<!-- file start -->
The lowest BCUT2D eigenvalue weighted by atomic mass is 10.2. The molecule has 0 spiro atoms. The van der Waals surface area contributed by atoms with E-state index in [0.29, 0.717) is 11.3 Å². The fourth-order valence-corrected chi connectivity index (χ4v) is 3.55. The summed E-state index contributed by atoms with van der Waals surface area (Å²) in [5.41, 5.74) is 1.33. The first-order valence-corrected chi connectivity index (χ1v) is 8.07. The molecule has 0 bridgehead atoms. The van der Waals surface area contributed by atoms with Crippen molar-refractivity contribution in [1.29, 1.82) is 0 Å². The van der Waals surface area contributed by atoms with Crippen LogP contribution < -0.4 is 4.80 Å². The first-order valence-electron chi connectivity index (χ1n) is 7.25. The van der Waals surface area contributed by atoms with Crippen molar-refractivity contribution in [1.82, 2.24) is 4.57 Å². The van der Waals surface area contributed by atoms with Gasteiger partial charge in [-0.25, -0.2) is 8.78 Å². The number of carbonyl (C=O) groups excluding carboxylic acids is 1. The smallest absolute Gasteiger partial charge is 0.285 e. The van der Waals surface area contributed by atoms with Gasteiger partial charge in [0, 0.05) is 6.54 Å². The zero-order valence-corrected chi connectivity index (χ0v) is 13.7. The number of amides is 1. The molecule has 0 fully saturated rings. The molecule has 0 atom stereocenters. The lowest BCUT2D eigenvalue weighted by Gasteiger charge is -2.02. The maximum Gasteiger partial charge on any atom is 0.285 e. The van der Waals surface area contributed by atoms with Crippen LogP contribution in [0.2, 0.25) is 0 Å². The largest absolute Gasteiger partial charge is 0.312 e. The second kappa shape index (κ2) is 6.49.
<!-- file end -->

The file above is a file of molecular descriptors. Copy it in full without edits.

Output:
The lowest BCUT2D eigenvalue weighted by atomic mass is 10.2. The molecule has 0 spiro atoms. The van der Waals surface area contributed by atoms with E-state index in [0.29, 0.717) is 11.3 Å². The fourth-order valence-corrected chi connectivity index (χ4v) is 3.55. The summed E-state index contributed by atoms with van der Waals surface area (Å²) in [5.41, 5.74) is 1.33. The first-order valence-corrected chi connectivity index (χ1v) is 8.07. The molecule has 0 bridgehead atoms. The van der Waals surface area contributed by atoms with Crippen molar-refractivity contribution in [1.29, 1.82) is 0 Å². The van der Waals surface area contributed by atoms with Crippen LogP contribution < -0.4 is 4.80 Å². The first-order valence-electron chi connectivity index (χ1n) is 7.25. The van der Waals surface area contributed by atoms with Crippen molar-refractivity contribution in [1.82, 2.24) is 4.57 Å². The van der Waals surface area contributed by atoms with Gasteiger partial charge in [-0.25, -0.2) is 8.78 Å². The number of carbonyl (C=O) groups excluding carboxylic acids is 1. The smallest absolute Gasteiger partial charge is 0.285 e. The van der Waals surface area contributed by atoms with Gasteiger partial charge in [0, 0.05) is 6.54 Å². The zero-order valence-corrected chi connectivity index (χ0v) is 13.7. The number of amides is 1. The molecule has 0 fully saturated rings. The molecule has 0 atom stereocenters. The lowest BCUT2D eigenvalue weighted by Gasteiger charge is -2.02. The maximum Gasteiger partial charge on any atom is 0.285 e. The van der Waals surface area contributed by atoms with Crippen LogP contribution in [0.2, 0.25) is 0 Å². The largest absolute Gasteiger partial charge is 0.312 e. The second kappa shape index (κ2) is 6.49.